"Wages could soon also become a driver of inflation" - an interview with Volker Wieland in Wirtschaftswoche

Should the European Central Bank (ECB) follow the example of the U.S. Federal Reserve and initiate the interest rate turnaround as early as this year? How great is the danger of a self-reinforcing wage-price spiral? And can the current situation be compared with the wage-price spiral of the 1970s? Prof. Volker Wieland answers these questions in an interview with "Wirtschaftswoche.

Until now, the ECB had always communicated that the inflation rate would be below the target of two percent in 2022, said Wieland. Now, the assumption is 3.2 percent. According to Wieland, there has never been such a strong revision in the history of the ECB. That is remarkable, he said. "However, it is equally remarkable that the ECB nevertheless intends to continue its expansionary monetary policy and still wants to buy net government bonds until the end of 2022." According to Wieland, an astonishing reaction when one has just raised one's own inflation forecast so massively.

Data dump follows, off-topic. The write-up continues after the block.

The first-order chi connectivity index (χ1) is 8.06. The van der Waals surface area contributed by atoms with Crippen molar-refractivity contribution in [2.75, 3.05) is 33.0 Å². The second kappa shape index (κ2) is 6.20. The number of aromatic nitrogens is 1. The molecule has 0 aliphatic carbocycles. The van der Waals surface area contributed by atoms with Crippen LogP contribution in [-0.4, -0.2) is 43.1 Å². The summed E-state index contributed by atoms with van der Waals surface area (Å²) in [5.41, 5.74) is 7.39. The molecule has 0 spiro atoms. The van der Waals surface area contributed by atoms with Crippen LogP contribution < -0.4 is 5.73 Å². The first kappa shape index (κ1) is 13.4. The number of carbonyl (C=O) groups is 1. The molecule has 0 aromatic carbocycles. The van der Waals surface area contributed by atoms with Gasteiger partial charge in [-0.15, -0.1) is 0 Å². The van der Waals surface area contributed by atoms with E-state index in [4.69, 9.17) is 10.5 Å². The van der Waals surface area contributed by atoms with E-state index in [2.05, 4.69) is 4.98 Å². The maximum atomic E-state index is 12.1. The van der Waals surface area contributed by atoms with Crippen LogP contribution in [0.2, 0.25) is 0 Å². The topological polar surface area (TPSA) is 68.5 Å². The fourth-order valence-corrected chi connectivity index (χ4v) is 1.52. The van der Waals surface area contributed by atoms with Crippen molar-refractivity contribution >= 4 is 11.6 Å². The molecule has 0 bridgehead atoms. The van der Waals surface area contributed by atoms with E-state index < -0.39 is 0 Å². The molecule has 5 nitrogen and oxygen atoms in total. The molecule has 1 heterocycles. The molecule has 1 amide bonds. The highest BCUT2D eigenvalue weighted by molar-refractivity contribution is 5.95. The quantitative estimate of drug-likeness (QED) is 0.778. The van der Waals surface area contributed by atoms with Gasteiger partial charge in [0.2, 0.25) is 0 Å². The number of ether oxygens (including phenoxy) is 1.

In the current year, he sees an increasing risk in Germany and Europe alike that wages will soon also become a driver of inflation.  He reckons that in Germany, significantly higher wage pressure can be expected perhaps as early as the second half of 2022, but by 2023 at the latest. The reason for this, however, is monetary policy.

Wirtschaftswoche: "Bald könnten auch die Löhne zum Inflationstreiber werden"